The Saturday evening performance, entitled Classic NYCB II, might be the longest performance I've ever attended at New York City Ballet. It lasted almost three hours. As the clock neared 11, one could only think of Balanchine's famous phrase "My muses must come to me on union time."

NYCB in Reisen’s <i>Judah</i> © Paul Kolnik
NYCB in Reisen’s Judah
© Paul Kolnik

Part of the long evening was the inexplicable addition of Gianna Reisen's Judah (which premiered at the Fall 2018 gala). Judah is not a bad ballet – the pretty, bohemian-looking costumes by Alberta Ferretti, the set with two staircases on opposite diagonals on the stage, and the choreography which suggested a mythic sisterhood all put it a cut above the normal "new works" that populate NYCB galas. I wish the John Adams score was more listenable and Reisen didn't rely so much on contemporary ballet tropes like the dreaded crane lift (where a woman is lifted overhead, with her legs spread in the air), but it's a solid work. The central couple of Indiana Woodward and Harrison Ball danced well but looked out of place in a work so stubbornly contemporary. With that being said Judah's not nearly time-tested enough to fit the "Classic NYCB" moniker.

Jerome Robbins' Dances at a Gathering is an uncontested classic. This hour-long work weaves a spell no matter who is cast. Tonight's cast had a mix of veterans (Gonzalo Garcia as Brown Boy, Megan Fairchild as Apricot Girl, Maria Kowroski as Green Girl, Tyler Angle as Purple Boy, Sara Mearns as Mauve Girl, and Lauren King as Blue Girl) with debuts (Lauren Lovette as Pink Girl, Roman Mejia as Brick Boy, Aaron Sanz as Green Boy, Peter Walker as Blue Boy). Susan Walters played the potpourri of Chopin pieces superbly.

Tyler Angle and Lauren Lovette in Robbins’ <i>Dances at a Gathering</i> © Erin Baiano
Tyler Angle and Lauren Lovette in Robbins’ Dances at a Gathering
© Erin Baiano

At least one debuting dancer hit a grand slam – Roman Mejia as Brick Boy. His jumps don't just soar, they blaze. On top of that he has a natural panache that makes it hard to believe he's still in his teens. He brought the same energy to his debut in the rondo of Western Symphony last week. His duet with Megan Fairchild (at her sparkling, allegro best) earned such a loud ovation I thought for a minute they'd come out for an extra bow. Other highlights: Sara Mearns toning down the power and giving a more subtle, restrained rendition of the Mauve Girl, Gonzalo Garcia making the Brown Boy anchoring the ballet with a melancholy air, and Maria Kowroski getting chuckles for the famous Violette Verdy solo where the Green Girl looks for a partner before deciding to dance on her own. Lauren Lovette as the Pink Girl was lovely to look at but a bit low-impact, and she and Tyler Angle did not really articulate the famous "rainbow in the sky" arc well. The famous sextet where the girls are passed around and swung and finally tossed from boy to boy did not go as smoothly as usual, probably because both Aaron Sanz and Peter Walker were doing this for the first time. But still, Dances is such a rich work that minor imperfections cannot spoil the overall impact.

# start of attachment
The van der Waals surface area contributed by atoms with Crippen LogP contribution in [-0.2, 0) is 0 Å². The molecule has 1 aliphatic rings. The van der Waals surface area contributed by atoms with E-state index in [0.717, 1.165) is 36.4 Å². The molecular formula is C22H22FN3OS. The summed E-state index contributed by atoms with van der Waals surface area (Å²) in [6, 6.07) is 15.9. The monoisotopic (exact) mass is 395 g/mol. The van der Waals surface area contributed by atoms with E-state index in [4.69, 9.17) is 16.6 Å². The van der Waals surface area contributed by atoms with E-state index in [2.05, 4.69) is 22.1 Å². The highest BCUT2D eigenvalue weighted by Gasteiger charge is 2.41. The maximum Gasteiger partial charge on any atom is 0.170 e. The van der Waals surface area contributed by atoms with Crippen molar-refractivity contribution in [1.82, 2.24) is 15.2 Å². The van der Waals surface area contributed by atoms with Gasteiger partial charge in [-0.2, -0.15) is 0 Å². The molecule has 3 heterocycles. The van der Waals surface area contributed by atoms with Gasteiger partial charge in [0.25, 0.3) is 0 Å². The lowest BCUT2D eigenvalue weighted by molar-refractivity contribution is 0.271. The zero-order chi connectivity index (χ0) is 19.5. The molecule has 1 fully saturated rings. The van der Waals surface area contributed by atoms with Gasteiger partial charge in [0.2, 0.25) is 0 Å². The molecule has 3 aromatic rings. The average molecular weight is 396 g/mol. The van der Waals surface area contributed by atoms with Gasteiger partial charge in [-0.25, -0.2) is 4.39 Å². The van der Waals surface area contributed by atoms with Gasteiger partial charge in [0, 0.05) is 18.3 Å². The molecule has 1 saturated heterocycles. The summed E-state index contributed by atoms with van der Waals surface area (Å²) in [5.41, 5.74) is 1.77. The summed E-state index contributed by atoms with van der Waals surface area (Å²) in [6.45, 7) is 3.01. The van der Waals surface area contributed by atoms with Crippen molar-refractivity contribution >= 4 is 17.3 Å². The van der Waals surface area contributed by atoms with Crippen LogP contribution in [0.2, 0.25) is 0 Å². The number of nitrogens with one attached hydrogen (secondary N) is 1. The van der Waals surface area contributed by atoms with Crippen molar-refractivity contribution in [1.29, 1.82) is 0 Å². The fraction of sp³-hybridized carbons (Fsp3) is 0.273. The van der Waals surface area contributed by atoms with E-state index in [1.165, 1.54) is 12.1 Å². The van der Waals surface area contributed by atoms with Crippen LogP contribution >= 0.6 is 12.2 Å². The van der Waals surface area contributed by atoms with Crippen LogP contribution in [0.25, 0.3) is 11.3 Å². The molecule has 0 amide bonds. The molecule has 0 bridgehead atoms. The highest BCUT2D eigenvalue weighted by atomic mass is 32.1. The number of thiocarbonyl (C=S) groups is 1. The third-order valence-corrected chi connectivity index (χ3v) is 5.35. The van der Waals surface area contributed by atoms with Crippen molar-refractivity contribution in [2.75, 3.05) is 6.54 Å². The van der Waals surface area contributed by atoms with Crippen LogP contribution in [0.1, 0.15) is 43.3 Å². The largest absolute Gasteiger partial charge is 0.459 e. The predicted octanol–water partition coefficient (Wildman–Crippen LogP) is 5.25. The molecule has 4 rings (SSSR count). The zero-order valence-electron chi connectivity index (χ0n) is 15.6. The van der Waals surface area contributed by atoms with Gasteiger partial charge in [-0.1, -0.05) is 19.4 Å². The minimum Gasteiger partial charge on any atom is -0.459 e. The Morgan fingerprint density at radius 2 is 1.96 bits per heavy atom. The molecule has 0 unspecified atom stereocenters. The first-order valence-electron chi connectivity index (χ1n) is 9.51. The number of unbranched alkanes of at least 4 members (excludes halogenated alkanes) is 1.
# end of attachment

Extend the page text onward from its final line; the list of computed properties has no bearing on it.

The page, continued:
Harrison Ball in Balanchine’s <i>Stars and Stripes</i> © Erin Baiano
Harrison Ball in Balanchine’s Stars and Stripes
© Erin Baiano

The evening ended with Stars and Stripes. Balanchine's piece of Americana actually resembles an Imperial style ballet in structure. There are three variations, and then a grand pas de deux with a coda. There are even fouettés. Erica Pereira was rather weak and slow in the First Campaign and she didn't bother with much baton twirling. On the other hand Emily Kikta commanded the stage in the Second Campaign (the "bugle" variation) and Daniel Ulbricht led to Third Campaign with a dizzying series of entrechats, double tours, and ménages of jumps around the stage. The males in the corps of the Third Campaign kept up with the energy.

Finally, Ashley Bouder gave her time-tested and classic portrayal of Liberty Bell while Harrison Ball made a promising debut as El Capitan. This is one ballet where Bouder's tendency to do a lot of audience-facing mugging is entirely appropriate, and one can't argue with her allegro footwork and big jumps. Ball is handsome, technically assured, and also great jumper – the leapfrog jumps hung in the air. Only complaint: smile more! His face was one of furious concentration rather than joy. The ending of Stars and Stripes is a sure-fire applause machine. The lowering of the flag while all the regiments march and salute onstage is so corny that only Balanchine could have choreographed it with a straight face. And yet it worked in 1958 and it works in 2019. The audience left humming Sousa and saluting the dancers.